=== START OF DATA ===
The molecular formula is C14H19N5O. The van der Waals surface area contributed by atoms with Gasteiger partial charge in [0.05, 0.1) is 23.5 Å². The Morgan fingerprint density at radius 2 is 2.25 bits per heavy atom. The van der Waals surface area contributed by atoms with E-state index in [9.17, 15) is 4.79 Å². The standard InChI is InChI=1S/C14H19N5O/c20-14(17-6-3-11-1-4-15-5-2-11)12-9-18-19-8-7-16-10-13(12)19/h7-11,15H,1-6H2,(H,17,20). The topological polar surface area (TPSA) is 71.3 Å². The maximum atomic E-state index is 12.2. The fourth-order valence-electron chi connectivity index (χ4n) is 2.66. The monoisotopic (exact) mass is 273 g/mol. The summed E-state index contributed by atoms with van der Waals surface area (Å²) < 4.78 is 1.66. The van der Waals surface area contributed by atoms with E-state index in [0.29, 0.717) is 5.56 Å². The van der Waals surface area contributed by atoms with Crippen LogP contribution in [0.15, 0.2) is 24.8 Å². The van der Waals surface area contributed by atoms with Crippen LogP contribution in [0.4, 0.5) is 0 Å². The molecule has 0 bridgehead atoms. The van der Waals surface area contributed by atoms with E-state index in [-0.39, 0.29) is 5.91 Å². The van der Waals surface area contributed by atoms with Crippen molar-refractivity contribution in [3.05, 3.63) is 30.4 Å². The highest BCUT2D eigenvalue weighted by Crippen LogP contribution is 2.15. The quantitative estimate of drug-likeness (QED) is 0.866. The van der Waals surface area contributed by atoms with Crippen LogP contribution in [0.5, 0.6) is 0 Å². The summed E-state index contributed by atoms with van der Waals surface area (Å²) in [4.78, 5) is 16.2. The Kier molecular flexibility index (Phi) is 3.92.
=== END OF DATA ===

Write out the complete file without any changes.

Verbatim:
The molecular formula is C14H19N5O. The van der Waals surface area contributed by atoms with Gasteiger partial charge in [0.05, 0.1) is 23.5 Å². The Morgan fingerprint density at radius 2 is 2.25 bits per heavy atom. The van der Waals surface area contributed by atoms with E-state index in [9.17, 15) is 4.79 Å². The standard InChI is InChI=1S/C14H19N5O/c20-14(17-6-3-11-1-4-15-5-2-11)12-9-18-19-8-7-16-10-13(12)19/h7-11,15H,1-6H2,(H,17,20). The topological polar surface area (TPSA) is 71.3 Å². The maximum atomic E-state index is 12.2. The fourth-order valence-electron chi connectivity index (χ4n) is 2.66. The monoisotopic (exact) mass is 273 g/mol. The summed E-state index contributed by atoms with van der Waals surface area (Å²) < 4.78 is 1.66. The van der Waals surface area contributed by atoms with E-state index in [0.29, 0.717) is 5.56 Å². The van der Waals surface area contributed by atoms with Crippen LogP contribution in [0.15, 0.2) is 24.8 Å². The van der Waals surface area contributed by atoms with Crippen LogP contribution in [0.4, 0.5) is 0 Å². The molecule has 0 bridgehead atoms. The van der Waals surface area contributed by atoms with E-state index in [-0.39, 0.29) is 5.91 Å². The van der Waals surface area contributed by atoms with Crippen molar-refractivity contribution in [3.05, 3.63) is 30.4 Å². The highest BCUT2D eigenvalue weighted by Crippen LogP contribution is 2.15. The quantitative estimate of drug-likeness (QED) is 0.866. The van der Waals surface area contributed by atoms with Crippen LogP contribution in [0.5, 0.6) is 0 Å². The summed E-state index contributed by atoms with van der Waals surface area (Å²) in [4.78, 5) is 16.2. The Kier molecular flexibility index (Phi) is 3.92.